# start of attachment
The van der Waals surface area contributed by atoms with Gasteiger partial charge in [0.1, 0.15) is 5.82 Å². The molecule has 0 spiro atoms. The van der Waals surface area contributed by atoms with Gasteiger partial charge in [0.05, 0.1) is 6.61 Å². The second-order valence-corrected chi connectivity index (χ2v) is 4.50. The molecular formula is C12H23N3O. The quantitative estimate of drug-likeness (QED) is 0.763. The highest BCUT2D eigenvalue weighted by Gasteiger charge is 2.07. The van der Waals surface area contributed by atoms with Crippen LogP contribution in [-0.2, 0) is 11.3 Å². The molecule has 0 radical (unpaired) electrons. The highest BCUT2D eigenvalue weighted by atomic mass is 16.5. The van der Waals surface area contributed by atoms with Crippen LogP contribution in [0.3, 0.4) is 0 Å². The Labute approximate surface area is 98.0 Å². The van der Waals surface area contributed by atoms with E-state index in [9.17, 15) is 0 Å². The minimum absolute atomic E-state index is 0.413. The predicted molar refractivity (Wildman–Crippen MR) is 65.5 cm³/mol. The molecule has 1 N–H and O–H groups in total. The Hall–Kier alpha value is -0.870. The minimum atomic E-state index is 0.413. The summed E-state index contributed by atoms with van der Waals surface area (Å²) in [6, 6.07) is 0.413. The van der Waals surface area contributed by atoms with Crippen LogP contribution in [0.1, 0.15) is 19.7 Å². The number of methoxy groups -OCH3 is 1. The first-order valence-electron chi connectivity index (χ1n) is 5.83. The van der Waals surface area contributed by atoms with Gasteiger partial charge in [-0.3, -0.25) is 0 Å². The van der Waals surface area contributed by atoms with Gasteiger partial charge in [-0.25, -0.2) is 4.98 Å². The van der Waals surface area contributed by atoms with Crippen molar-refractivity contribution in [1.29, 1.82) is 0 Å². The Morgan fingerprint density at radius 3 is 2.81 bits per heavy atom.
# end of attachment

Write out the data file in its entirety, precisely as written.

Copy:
The van der Waals surface area contributed by atoms with Gasteiger partial charge in [0.1, 0.15) is 5.82 Å². The molecule has 0 spiro atoms. The van der Waals surface area contributed by atoms with Gasteiger partial charge in [0.05, 0.1) is 6.61 Å². The second-order valence-corrected chi connectivity index (χ2v) is 4.50. The molecular formula is C12H23N3O. The quantitative estimate of drug-likeness (QED) is 0.763. The highest BCUT2D eigenvalue weighted by Gasteiger charge is 2.07. The van der Waals surface area contributed by atoms with Crippen LogP contribution in [-0.2, 0) is 11.3 Å². The molecule has 0 radical (unpaired) electrons. The highest BCUT2D eigenvalue weighted by atomic mass is 16.5. The van der Waals surface area contributed by atoms with Crippen LogP contribution in [0.3, 0.4) is 0 Å². The Labute approximate surface area is 98.0 Å². The van der Waals surface area contributed by atoms with E-state index in [9.17, 15) is 0 Å². The minimum absolute atomic E-state index is 0.413. The predicted molar refractivity (Wildman–Crippen MR) is 65.5 cm³/mol. The molecule has 1 N–H and O–H groups in total. The Hall–Kier alpha value is -0.870. The minimum atomic E-state index is 0.413. The summed E-state index contributed by atoms with van der Waals surface area (Å²) in [6, 6.07) is 0.413. The van der Waals surface area contributed by atoms with Crippen LogP contribution in [0.1, 0.15) is 19.7 Å². The number of methoxy groups -OCH3 is 1. The first-order valence-electron chi connectivity index (χ1n) is 5.83. The van der Waals surface area contributed by atoms with Gasteiger partial charge in [-0.3, -0.25) is 0 Å². The van der Waals surface area contributed by atoms with Gasteiger partial charge in [-0.25, -0.2) is 4.98 Å². The van der Waals surface area contributed by atoms with Crippen molar-refractivity contribution in [1.29, 1.82) is 0 Å². The Morgan fingerprint density at radius 3 is 2.81 bits per heavy atom.